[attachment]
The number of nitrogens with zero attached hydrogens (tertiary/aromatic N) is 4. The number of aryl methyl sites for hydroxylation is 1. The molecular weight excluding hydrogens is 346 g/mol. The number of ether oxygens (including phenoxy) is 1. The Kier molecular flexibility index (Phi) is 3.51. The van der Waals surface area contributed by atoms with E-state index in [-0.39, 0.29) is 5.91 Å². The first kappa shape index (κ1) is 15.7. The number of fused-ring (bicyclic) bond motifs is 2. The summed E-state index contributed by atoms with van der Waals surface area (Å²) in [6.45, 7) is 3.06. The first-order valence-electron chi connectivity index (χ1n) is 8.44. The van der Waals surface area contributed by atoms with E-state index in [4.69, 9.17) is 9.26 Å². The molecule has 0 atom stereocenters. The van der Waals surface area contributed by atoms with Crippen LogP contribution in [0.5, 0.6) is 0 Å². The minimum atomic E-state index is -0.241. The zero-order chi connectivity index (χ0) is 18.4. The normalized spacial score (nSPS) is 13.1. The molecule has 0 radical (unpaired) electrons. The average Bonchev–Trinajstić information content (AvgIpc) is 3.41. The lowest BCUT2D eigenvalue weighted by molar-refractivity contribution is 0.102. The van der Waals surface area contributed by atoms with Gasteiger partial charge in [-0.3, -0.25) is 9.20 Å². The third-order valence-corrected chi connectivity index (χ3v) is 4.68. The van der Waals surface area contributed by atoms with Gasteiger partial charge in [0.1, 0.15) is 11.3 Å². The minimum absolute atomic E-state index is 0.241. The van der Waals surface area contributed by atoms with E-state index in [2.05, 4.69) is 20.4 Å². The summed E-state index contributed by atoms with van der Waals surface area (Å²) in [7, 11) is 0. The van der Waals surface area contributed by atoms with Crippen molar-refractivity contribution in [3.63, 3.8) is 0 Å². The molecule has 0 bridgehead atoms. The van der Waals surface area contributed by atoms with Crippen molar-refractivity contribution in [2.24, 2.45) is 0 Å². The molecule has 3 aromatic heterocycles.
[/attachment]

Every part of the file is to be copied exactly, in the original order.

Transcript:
The number of nitrogens with zero attached hydrogens (tertiary/aromatic N) is 4. The number of aryl methyl sites for hydroxylation is 1. The molecular weight excluding hydrogens is 346 g/mol. The number of ether oxygens (including phenoxy) is 1. The Kier molecular flexibility index (Phi) is 3.51. The van der Waals surface area contributed by atoms with E-state index in [-0.39, 0.29) is 5.91 Å². The first kappa shape index (κ1) is 15.7. The number of fused-ring (bicyclic) bond motifs is 2. The summed E-state index contributed by atoms with van der Waals surface area (Å²) in [6.45, 7) is 3.06. The first-order valence-electron chi connectivity index (χ1n) is 8.44. The van der Waals surface area contributed by atoms with E-state index in [4.69, 9.17) is 9.26 Å². The molecule has 0 atom stereocenters. The van der Waals surface area contributed by atoms with Crippen LogP contribution in [0.5, 0.6) is 0 Å². The minimum atomic E-state index is -0.241. The zero-order chi connectivity index (χ0) is 18.4. The normalized spacial score (nSPS) is 13.1. The molecule has 0 radical (unpaired) electrons. The average Bonchev–Trinajstić information content (AvgIpc) is 3.41. The lowest BCUT2D eigenvalue weighted by molar-refractivity contribution is 0.102. The van der Waals surface area contributed by atoms with Gasteiger partial charge in [-0.3, -0.25) is 9.20 Å². The third-order valence-corrected chi connectivity index (χ3v) is 4.68. The van der Waals surface area contributed by atoms with Gasteiger partial charge in [0.1, 0.15) is 11.3 Å². The minimum absolute atomic E-state index is 0.241. The van der Waals surface area contributed by atoms with E-state index in [2.05, 4.69) is 20.4 Å². The summed E-state index contributed by atoms with van der Waals surface area (Å²) in [7, 11) is 0. The van der Waals surface area contributed by atoms with Crippen molar-refractivity contribution in [3.63, 3.8) is 0 Å². The molecule has 0 bridgehead atoms. The van der Waals surface area contributed by atoms with Crippen molar-refractivity contribution in [2.24, 2.45) is 0 Å². The molecule has 3 aromatic heterocycles.